The spirit of Borges has been toying with Amazon's product database. Now I shall find myself wondering to what extent the editions of Kierkegaard I'm reading were affected by the translator's colonial views...
Thursday, February 26, 2009
Tuesday, February 24, 2009
Monday, February 16, 2009
I ended a two-paragraph LibraryThing review of Dictionary of the Khazars by musing that 'perhaps this symposium of unreliable narrators is in its own way a more really historical fiction than most attempts at a "realistic" historical novel'; and on further reflection I'm quite beguiled by the idea that 'realistic' 'historical' fiction ought to reflect the interplay of historical source material instead of what resembles the real historical experience of none of us, which is to say, the mediation of an omniscient narrator. Maybe Akutagawa's Yabu no Naka (on which Kurosawa's Rashōmon is largely based) is the most realistic kind of crime fiction, in a world in which many cases do go unresolved.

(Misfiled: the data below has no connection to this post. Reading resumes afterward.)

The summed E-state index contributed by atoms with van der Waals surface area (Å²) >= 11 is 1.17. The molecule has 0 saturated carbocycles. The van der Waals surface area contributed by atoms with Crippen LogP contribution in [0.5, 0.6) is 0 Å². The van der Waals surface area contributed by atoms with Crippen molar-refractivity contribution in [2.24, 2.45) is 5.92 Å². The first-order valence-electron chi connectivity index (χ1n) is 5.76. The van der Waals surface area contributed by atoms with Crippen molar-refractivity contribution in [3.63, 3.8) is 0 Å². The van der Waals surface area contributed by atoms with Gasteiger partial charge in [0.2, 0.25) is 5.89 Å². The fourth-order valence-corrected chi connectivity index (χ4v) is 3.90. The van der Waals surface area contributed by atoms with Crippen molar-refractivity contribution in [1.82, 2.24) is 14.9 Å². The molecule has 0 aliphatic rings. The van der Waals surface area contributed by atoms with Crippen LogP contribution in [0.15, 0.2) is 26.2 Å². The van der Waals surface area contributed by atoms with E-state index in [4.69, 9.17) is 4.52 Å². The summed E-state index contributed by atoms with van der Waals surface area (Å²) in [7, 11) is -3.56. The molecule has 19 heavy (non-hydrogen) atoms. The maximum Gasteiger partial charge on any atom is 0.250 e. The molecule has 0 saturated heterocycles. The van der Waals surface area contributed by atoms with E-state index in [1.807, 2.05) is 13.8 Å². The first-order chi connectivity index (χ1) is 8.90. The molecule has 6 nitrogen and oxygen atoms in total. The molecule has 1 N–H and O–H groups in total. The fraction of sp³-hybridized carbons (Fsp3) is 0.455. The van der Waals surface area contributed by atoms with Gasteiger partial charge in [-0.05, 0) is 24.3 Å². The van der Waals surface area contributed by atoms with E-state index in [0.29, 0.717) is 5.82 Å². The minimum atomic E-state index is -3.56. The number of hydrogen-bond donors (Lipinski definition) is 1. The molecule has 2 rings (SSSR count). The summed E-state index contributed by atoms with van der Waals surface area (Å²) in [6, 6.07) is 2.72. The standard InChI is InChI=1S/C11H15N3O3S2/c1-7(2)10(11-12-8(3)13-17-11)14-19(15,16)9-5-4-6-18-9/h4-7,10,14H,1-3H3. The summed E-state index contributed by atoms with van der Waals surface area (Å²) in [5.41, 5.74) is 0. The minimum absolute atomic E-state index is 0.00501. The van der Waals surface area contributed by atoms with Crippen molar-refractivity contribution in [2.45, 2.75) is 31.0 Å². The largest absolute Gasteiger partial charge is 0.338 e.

I'm not committed to historiographical anti-realism here; I just wonder what other kinds of 'realistic' fiction might be discovered. Perhaps realistic spy stories should be published thirty years after they're set and with critical plot developments redacted; perhaps realistic political narratives should be leaked to the press in opposing fragments by multiple publishers.
Tuesday, February 10, 2009
Tuesday, February 03, 2009
From the 'dangers lurk around every corner' school of research reporting: 'Teens Who Frequently Go Out With Friends More Likely To Use Marijuana'.
Lest we all charge out to seek government guidance on the proper dosage of solitary confinement to ensure psychologically healthy, drug-free offspring, however, the article contains a helpful editorial section: 'Reducing Social Time for Teens Not an Ideal Prevention Method'.